This means it is up to you, and up to 4 other family members to get back those paintings. In order to get them you will need to start plantations, get yourself a fortune by producing up to five different crops and selling them in either London or New York. Prices fluctuate, and there are orders placed in advance you can fill for more profit. You can buy shares in the companies who transport these goods, and you can pay your opponent's workers to strike and stop working.
Aside from the economic things going on, you have a reputation to uphold. Explore the jungles, adventure in Asia, and bring back fancy figurines and other such interesting things. Bet on horse races, and of course spend time with your uncle before the end.
And all of this while still making your way to auctions and having the money needed to buy the paintings.

Paintings that could be forgeries. You can luckily take art classes to identify these(A PDF is included with the game, you will need it to check what is real and what is not), at which point you can bid up the price of a forgery if your opponents don't know it is one to make them lose out on money, or you can just let them outbid eachother for millions of dollars on what you know is a fake.
The gameplay is mainly about time management, rather than managing your business. Travel across the world is faster than in the age of sail, but it still takes several days to travel anywhere. And that adds up. You can only personally tell your warehouse to ship goods, so you need to be in India to send goods from there to London. And you can only personally pay your workers, but if you don't pay, they stop working. It is all about managing your time, and making sure you are in the right place at the right time while still having enough money to do what you need to do.

The greatest of flaws, aside from its age locking it at a smaller resolution than most screens and potentially making it difficult to get it working on some computers, is the multiplayer.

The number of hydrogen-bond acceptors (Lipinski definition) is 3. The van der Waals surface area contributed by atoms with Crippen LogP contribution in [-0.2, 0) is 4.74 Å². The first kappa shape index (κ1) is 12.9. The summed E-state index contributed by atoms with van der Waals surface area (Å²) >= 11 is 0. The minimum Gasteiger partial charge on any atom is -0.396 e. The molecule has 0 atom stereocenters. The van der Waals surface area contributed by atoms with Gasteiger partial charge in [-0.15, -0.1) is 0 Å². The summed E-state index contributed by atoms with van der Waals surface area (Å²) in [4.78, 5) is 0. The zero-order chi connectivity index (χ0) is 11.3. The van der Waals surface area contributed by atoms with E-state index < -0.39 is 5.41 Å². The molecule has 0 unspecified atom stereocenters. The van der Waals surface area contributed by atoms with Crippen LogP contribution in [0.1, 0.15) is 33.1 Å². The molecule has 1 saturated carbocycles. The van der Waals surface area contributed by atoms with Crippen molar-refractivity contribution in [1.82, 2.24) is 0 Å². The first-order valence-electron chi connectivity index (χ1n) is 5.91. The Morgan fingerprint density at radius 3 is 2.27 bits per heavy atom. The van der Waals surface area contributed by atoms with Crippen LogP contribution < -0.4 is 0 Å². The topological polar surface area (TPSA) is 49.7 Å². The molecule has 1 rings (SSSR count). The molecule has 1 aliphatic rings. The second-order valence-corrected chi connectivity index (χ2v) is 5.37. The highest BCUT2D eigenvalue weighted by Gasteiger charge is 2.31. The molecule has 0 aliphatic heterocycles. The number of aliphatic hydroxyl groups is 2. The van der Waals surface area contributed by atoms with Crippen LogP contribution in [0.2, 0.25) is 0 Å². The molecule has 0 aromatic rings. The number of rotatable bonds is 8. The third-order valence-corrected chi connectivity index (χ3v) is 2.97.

By which I mean, the AI are not too great at the game, and the only multiplayer is local multiplayer.
It would be a much more enjoyable game if it were one that could be played with friends over the internet.

As it is, The Great Art Race is an interesting, somewhat hidden game that is quick to play and finish (About an hour per ingame year), satisfying to get through, and yet leaves you wanting more of it. Assuming of course you can look past the small flaws and slight inconsistencies out there.
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39 von 39 Personen (100 %) fanden dieses Review hilfreich
3.7 Std. insgesamt
Verfasst: 29. November 2013
A remake of the classic C64 game Vermeer. So not a board game and should not be confused for one....

By building plantations with different crops you're trying to create enough wealth to get the best art collection. To make things intresting there's stock trading, an auction where you try to buy the paintings and scripted events from the historic timeline(early 19th century) that affect markets. For the paintings you also have the option of studying art directions so you can spot fakes. Or to raise price for your competitors who might not even realise what you're doing... Good fun.
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21 von 22 Personen (95 %) fanden dieses Review hilfreich
9.0 Std. insgesamt
Verfasst: 23. Januar 2014
Fun, interesting, a mix of developing plantations in different parts of the world with saving to buy paintings, while gambling stocks or betting on horses.
It has short to long games, so you can choose what you want and get an end game.
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16 von 17 Personen (94 %) fanden dieses Review hilfreich
2.5 Std. insgesamt
Verfasst: 20. März 2014
The Great Art Race is a light, simple, short, and casual strategy game. Once you develop a system for creating cash and being punctual to the auctions, it will be an almost effortless win even on the more advanced difficulty setting. There are some randomized events, but they will not effect the outcome very much. The graphics and presentation are not impressive at all, to say the least. There is very little animation, and minimal sound. It is fun for about two hours or so, keeping in mind there won't be very much of a replay value. Once you're done (and you'll be done quickly), there's not much to go back to. It somehow reminds me of a less fun Jones in the Fast Lane from the early 90s. I played for about 2 hours, and I plan on keeping it installed for the time being, just in case I feel like playing a quick "coffee break" game.

The Great Art Race is okay.